Parents, Educators & Engineers

Paddle Power

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English PDF (492K)
Spanish PDF (724K)

Materials (per person)

  • chipboard (8 1/2 x 11 sheet)
  • wide container partially filled with water (e.g., kiddie pool, bathtub, underbed storage container, wallpaper tray)
  • duct tape
  • 2 paper cups (8 ounce or larger)
  • 5 rubber bands
  • scissors
  • towels (paper or cloth)
  • 4 straws
  • washers (1-inch or larger)
  • 4 wooden skewers

Your Challenge

Design and build a boat that paddles itself across a container of water using a rubber band as its power source.

Brainstorm & Design

Look at your Materials and think about the questions below. Then sketch your ideas on a piece of paper or in your design notebook.

  1. How can you use these Materials to make a boat that floats well?
  2. How will you attach a rubber band and paddle to your boat?
  3. How big a paddle do you need so that it reaches the water and drives the boat?
  4. How will you make sure your boat doesn't sink, tip, or roll over?

Build, Test, Evaluate & Redesign

Use the Materials to build your paddleboat. Then test it by winding it up, putting it in the container of water, and releasing it. When you test, your design may not work as planned. The saying, "If at first you don't succeed, try, try again," is at the heart of the design process. Testing a design and then revising it based on what you've learned is a key to success. Study the problems and then redesign. For example, if your paddleboat:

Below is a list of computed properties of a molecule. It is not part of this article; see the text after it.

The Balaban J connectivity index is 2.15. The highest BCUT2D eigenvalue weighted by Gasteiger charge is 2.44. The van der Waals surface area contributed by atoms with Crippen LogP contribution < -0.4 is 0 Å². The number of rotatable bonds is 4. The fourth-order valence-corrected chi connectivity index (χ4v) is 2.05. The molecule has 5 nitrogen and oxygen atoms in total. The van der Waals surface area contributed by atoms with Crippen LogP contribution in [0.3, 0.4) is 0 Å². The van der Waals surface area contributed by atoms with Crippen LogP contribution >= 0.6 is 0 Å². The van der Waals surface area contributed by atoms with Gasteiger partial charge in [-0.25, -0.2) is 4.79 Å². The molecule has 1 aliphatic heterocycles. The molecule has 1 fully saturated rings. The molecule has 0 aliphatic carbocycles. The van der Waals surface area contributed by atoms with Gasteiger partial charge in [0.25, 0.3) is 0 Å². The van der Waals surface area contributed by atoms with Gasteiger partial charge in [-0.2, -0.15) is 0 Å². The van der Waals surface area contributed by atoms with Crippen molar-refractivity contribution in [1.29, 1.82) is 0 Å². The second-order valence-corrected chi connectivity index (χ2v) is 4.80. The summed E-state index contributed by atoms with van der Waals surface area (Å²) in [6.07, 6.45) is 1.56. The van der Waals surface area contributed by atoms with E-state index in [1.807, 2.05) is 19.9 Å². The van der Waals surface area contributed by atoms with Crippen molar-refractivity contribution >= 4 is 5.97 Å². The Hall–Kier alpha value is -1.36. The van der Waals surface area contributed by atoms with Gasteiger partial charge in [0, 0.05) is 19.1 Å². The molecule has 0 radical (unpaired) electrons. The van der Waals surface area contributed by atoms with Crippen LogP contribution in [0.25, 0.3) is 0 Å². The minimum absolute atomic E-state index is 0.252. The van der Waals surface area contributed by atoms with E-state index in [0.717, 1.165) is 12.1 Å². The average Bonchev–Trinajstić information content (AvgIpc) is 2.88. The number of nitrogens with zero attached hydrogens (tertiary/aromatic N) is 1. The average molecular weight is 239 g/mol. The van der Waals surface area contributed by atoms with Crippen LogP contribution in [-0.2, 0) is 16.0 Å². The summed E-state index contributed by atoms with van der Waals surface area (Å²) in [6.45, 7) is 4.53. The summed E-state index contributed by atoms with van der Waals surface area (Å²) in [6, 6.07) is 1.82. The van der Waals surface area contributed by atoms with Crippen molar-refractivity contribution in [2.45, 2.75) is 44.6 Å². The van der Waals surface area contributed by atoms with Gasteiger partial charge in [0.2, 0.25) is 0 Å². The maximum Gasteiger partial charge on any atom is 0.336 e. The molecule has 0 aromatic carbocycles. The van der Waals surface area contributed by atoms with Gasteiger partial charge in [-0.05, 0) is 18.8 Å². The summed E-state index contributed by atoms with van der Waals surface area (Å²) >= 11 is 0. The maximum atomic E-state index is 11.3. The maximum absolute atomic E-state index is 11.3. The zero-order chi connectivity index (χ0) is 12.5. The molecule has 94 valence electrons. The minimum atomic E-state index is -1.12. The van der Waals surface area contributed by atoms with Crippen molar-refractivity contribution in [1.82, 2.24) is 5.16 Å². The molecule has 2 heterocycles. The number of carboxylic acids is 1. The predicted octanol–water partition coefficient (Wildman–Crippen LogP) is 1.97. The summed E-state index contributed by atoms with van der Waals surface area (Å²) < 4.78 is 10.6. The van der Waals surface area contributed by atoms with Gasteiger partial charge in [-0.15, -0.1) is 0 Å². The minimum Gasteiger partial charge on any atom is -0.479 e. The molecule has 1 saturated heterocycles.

• tips—Add some weight to the bottom of the boat to help keep it upright.
  • has a warped paddle—Think of some ways to waterproof the paddle.
  • has a paddle that hits the frame holding it—See if moving the rubber band makes a difference. Also consider changing the size of the frame or the paddle.
  • has parts that bend when the rubber band is wound tight—Make sure parts are taped on securely. Also, see if moving the rubber band makes a difference. The closer it is to the boat, the harder it will be to bend things. Finally, find ways to add support to any parts that bend.
  • doesn't make it across the container—Experiment with ways of storing up more energy. Your boat moves by changing stored energy (potential energy) into motion energy (kinetic energy). The more you wind the rubber band (or the more rubber bands you use), the more potential energy you store. When you let go, this potential energy turns into kinetic energy, and the boat moves.
Paddle power